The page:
From Genesis 3 onward, sin’s destructive power in interpersonal relationships becomes a theme of the storyline of Scripture. Sin naturally employs jealousy as a means of causing division in the human family. Cain’s jealousy of Abel is the first in a pattern of jealousy-laden relationships in Genesis: Ishmael was jealous of Isaac (21:9), Esau was jealous of Jacob (27:36), and Joseph’s brothers were jealous of Rachel’s firstborn (37:19). Further in the history of redemption, Aaron and Miriam were jealous of Moses (Num 12:1-2), Saul was jealous of David (1 Sam 18:7-9), the Pharisees were jealous of Jesus (John 11:47-48), and selfish preachers were jealous of Paul (Phil 1:12-17).
Sin’s reigning power in the pre-flood period is seen not only in the way it divides the human family in Genesis 4 and following, but also in its ability to drastically diminish the lifespan of humanity (Genesis 5). The thrust of Genesis 5 is that God did not contrive an empty threat in the Garden. Death entered as sin’s partner so that they would rule over humanity and restrain the gift of a long life on earth. The themes of humility in Proverbs 1 censure humanity’s jealous pursuits. The author of Proverbs warned his audience against the dangers of striving, concluding Proverbs 1 with two contrasting ways of life: “The waywardness of the inexperienced will kill them, and the complacency of fools will destroy them. But whoever listens to me will live securely and be free from the fear of danger” (Prov 1:32-33).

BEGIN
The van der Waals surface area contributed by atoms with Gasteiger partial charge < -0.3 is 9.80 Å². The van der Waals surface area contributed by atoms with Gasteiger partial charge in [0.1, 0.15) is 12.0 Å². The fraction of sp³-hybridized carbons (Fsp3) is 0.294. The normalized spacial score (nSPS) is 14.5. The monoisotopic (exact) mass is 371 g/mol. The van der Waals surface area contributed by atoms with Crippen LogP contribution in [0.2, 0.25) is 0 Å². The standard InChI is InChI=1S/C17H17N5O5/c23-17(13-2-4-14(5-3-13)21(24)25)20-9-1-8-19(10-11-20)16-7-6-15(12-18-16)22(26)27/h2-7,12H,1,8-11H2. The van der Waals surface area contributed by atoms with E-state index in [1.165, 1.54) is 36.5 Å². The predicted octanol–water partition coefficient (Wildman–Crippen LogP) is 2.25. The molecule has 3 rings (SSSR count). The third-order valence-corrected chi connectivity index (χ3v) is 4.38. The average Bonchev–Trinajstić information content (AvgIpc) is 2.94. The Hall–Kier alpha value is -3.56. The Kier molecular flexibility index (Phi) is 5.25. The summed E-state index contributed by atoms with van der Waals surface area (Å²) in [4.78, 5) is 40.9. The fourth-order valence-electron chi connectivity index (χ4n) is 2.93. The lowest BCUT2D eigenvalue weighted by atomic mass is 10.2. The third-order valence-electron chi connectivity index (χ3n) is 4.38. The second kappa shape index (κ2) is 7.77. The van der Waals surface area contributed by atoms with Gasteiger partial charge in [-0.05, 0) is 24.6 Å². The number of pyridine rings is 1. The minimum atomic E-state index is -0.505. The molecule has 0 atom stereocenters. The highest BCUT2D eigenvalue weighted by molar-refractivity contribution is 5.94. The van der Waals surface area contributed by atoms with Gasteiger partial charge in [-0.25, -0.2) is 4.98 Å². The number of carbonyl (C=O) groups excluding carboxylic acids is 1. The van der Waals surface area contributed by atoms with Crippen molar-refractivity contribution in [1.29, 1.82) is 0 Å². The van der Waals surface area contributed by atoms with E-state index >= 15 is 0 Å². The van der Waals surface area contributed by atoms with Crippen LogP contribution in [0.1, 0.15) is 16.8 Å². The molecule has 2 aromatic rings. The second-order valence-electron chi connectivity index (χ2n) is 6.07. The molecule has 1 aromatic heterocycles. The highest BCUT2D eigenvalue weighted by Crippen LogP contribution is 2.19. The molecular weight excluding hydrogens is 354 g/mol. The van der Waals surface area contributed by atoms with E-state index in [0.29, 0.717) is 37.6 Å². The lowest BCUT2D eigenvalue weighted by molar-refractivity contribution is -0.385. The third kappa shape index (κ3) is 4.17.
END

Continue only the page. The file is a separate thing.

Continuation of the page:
In the storyline of Scripture, the relationship between Cain and Abel becomes a paradigm of good and evil. Cain’s jealous murder of his brother provided an object lesson for John in 1 John 3:11-12: “For this is the message you have heard from the beginning: we should love one another, unlike Cain, who was of the evil one and murdered his brother. And why did he murder him? Because his works were evil, and his brother’s were righteous.” Jude described the false teachers of his day as followers of Cain—greedy and destructive (Jude 11).
The author of Hebrews began his catalogue of faithful Old Testament saints by noting that Abel’s gift was superior to Cain’s. “By this he was approved as a righteous man, because God approved his gifts,” the author wrote, “and even though he is dead, he still speaks through this” (Heb 11:4). The author of Hebrews saw in Abel’s blood a type of Christ’s sacrifice, writing that Jesus is the mediator of the new covenant—and His blood speaks better things than the blood of Abel (Heb 12:24). Abel and Jesus were both killed unjustly but Jesus, as God’s Son, laid down His life willingly as a sacrifice for sin.